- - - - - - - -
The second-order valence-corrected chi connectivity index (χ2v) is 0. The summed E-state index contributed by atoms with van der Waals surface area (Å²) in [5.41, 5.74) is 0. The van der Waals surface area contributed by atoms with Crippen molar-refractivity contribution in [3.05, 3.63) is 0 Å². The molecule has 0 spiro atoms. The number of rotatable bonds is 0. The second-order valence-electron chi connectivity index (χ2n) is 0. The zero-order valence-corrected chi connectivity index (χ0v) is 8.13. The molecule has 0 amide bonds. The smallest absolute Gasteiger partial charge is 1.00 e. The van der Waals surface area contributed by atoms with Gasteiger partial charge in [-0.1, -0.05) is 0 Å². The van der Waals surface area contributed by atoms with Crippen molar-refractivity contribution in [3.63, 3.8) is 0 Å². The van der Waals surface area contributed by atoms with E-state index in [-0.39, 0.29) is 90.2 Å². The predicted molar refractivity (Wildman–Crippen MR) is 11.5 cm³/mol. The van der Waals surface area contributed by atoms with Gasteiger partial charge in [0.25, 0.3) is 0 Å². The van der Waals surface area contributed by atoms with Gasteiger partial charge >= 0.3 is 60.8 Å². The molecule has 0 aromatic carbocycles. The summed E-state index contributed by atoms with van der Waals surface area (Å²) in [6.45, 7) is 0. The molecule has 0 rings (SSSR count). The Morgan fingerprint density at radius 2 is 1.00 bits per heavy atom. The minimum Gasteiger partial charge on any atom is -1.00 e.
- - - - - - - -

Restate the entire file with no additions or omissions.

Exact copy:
The second-order valence-corrected chi connectivity index (χ2v) is 0. The summed E-state index contributed by atoms with van der Waals surface area (Å²) in [5.41, 5.74) is 0. The van der Waals surface area contributed by atoms with Crippen molar-refractivity contribution in [3.05, 3.63) is 0 Å². The molecule has 0 spiro atoms. The number of rotatable bonds is 0. The second-order valence-electron chi connectivity index (χ2n) is 0. The zero-order valence-corrected chi connectivity index (χ0v) is 8.13. The molecule has 0 amide bonds. The smallest absolute Gasteiger partial charge is 1.00 e. The van der Waals surface area contributed by atoms with Gasteiger partial charge in [-0.1, -0.05) is 0 Å². The van der Waals surface area contributed by atoms with Crippen molar-refractivity contribution in [3.63, 3.8) is 0 Å². The van der Waals surface area contributed by atoms with E-state index in [-0.39, 0.29) is 90.2 Å². The predicted molar refractivity (Wildman–Crippen MR) is 11.5 cm³/mol. The van der Waals surface area contributed by atoms with Gasteiger partial charge in [0.25, 0.3) is 0 Å². The van der Waals surface area contributed by atoms with Gasteiger partial charge >= 0.3 is 60.8 Å². The molecule has 0 aromatic carbocycles. The summed E-state index contributed by atoms with van der Waals surface area (Å²) in [6.45, 7) is 0. The molecule has 0 rings (SSSR count). The Morgan fingerprint density at radius 2 is 1.00 bits per heavy atom. The minimum Gasteiger partial charge on any atom is -1.00 e.